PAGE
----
Thursday, September 23, 2010

Percy Jackson & the Olympians: The Sea of Monsters (#2) by Rick Riordan


Like The Lightning Thief, The Sea of Monsters incorporated an impressive number of characters from Greek mythology, and the quest du jour took Percy Jackson and his friends on an unpredictable journey with many twists and turns.

As the second book in a series, though, The Sea of Monsters didn't start off as smoothly as I would have liked. While I can see the benefit of making each book a stand-alone book, the explicit explanations of character backgrounds, plot summary, and the premise itself were forced and awkward. And for some reason, even though I was okay with the first-person narrative by the end of The Lightning Thief, it still came across as too informal, and perhaps even a bit lazy, in this book.

Another underwhelming aspect of this book was the manner in which Percy and his friends were frequently saved from imminent doom at the very last minute completely out of the blue by a third party. Other times, Percy conveniently discovered and immediately mastered a sea-related talent just in time to put it to use in some heroic fashion. It seemed almost as if Riordan kept writing himself into corners just so he could resolve them with dramatic rescues. Hopefully this is not the beginning of a pattern for the rest of the series.

Wednesday, September 15, 2010

Percy Jackson & the Olympians: The Lightning Thief (#1) by Rick Riordan


This book has a lot to offer its middle school-aged audience. As one might expect, it is significantly better than the movie, which deviates from the book quite a bit.

Young readers who have been diagnosed with a learning disability, and who consequently might feel inadequate or marginalized, might find refuge in Percy Jackson, a protagonist who thinks and feels like them. The book takes his dyslexia and ADHD and turns them on their head, using them to help define Percy Jackson as a demigod. For those who do not have learning disabilities, this book may be a first step in helping them to understand how their friends and classmates might feel. Rick Riordan does a good job of keeping the dyslexia and ADHD relevant to the story; he doesn't just mention them once and let them drop.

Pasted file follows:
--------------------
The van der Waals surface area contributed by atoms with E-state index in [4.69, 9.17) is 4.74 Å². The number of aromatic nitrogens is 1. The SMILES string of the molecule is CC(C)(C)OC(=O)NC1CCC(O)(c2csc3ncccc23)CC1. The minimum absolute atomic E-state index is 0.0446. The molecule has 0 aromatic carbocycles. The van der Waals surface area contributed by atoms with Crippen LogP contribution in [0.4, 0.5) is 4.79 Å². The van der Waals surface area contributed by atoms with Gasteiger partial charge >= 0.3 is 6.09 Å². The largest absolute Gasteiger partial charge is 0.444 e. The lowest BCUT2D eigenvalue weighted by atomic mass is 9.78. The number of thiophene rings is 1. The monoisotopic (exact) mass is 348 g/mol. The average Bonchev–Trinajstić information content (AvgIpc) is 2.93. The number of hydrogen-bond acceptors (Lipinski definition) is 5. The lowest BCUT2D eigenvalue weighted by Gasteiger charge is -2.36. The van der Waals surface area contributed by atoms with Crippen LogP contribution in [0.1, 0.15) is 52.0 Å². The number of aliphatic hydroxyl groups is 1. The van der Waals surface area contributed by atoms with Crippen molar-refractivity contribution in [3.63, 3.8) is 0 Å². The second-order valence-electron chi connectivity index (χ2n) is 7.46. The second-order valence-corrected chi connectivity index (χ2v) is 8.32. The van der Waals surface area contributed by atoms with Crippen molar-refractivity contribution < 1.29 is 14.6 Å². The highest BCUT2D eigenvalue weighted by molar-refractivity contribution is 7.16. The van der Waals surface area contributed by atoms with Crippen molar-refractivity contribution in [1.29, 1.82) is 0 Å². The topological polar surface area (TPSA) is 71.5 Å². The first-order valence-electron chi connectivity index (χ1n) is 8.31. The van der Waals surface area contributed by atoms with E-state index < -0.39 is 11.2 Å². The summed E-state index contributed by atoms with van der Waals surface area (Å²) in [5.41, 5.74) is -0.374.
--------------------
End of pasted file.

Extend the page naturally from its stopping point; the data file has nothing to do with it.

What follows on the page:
I was impressed with the extent of Greek mythology that was interspersed throughout the book. Percy Jackson has many more adventures in the book than in the movie, and he puts his knowledge of Greek mythology to much greater use in the book. Having never taken a course in mythology myself, I cross-referenced every mythological character with Edith Hamilton's Mythology. Interestingly, I found that The Lightning Thief sometimes had more detailed accounts of myths than Hamilton's book! When Hamilton didn't have what I was looking for, the Internet filled in the rest, and always Riordan was true to the the original myth. Even if there is more than one version of a story, Riordan always had a legitimate basis for his interpretation. Granted, sometimes his representation of a god or other character may have been over-simplified, but that can be forgiven, given his target audience. I can easily imagine young readers of Percy Jackson getting excited about mythology and wanting to learn more.

At first I was disappointed in the use of the first person narrative, as I always feel that at this level, in modern fiction, the main character's voice tends to be too informal. I have to admit, though, by the end of the book, it didn't bother me anymore.

There were a few Harry Potter-esque moments, when Percy didn't tell Chiron everything he should have, but somehow Percy didn't come off nearly as annoying as Harry. I'll chalk that up to Riordan's good writing. The chapters were well-defined, and the book progressed at a good pace. Towards the end, I knew to expect a twist, but I didn't know exactly what that twist would be, and it didn't bother me that I didn't know, because I trusted Riordan would tell me in due time.

Overall, good writing, good stories, and I'm looking forward to reading more in the series.

Tuesday, September 7, 2010

Cars (2006)


I must have watched the first half-hour of this movie at least a dozen times with my kids. Sebastien loves Lightning McQueen, but he would always eventually lose interest. Finally one day I was able to see the movie all the way through by starting it with Sebastien and then finishing it with Isabelle. I love it! Reminiscent of more than one Michael J. Fox movie, but it works for me. It had a couple nice surprises, and I actually teared up towards the end.

Friday, September 3, 2010

The Queen (2006)


I went into this movie having no idea that it centered on Princess Diana's death. I was in college when she died, and I remember a big deal being made in the news, but I didn't really follow the story. I certainly didn't know that the event marked a turning point in the public perception of the Royal monarchy, nor did I know about Tony Blair's role in the aftermath. A fascinating account, and one that left me thinking that a little more old-fashioned dignity in this world wouldn't be a bad thing.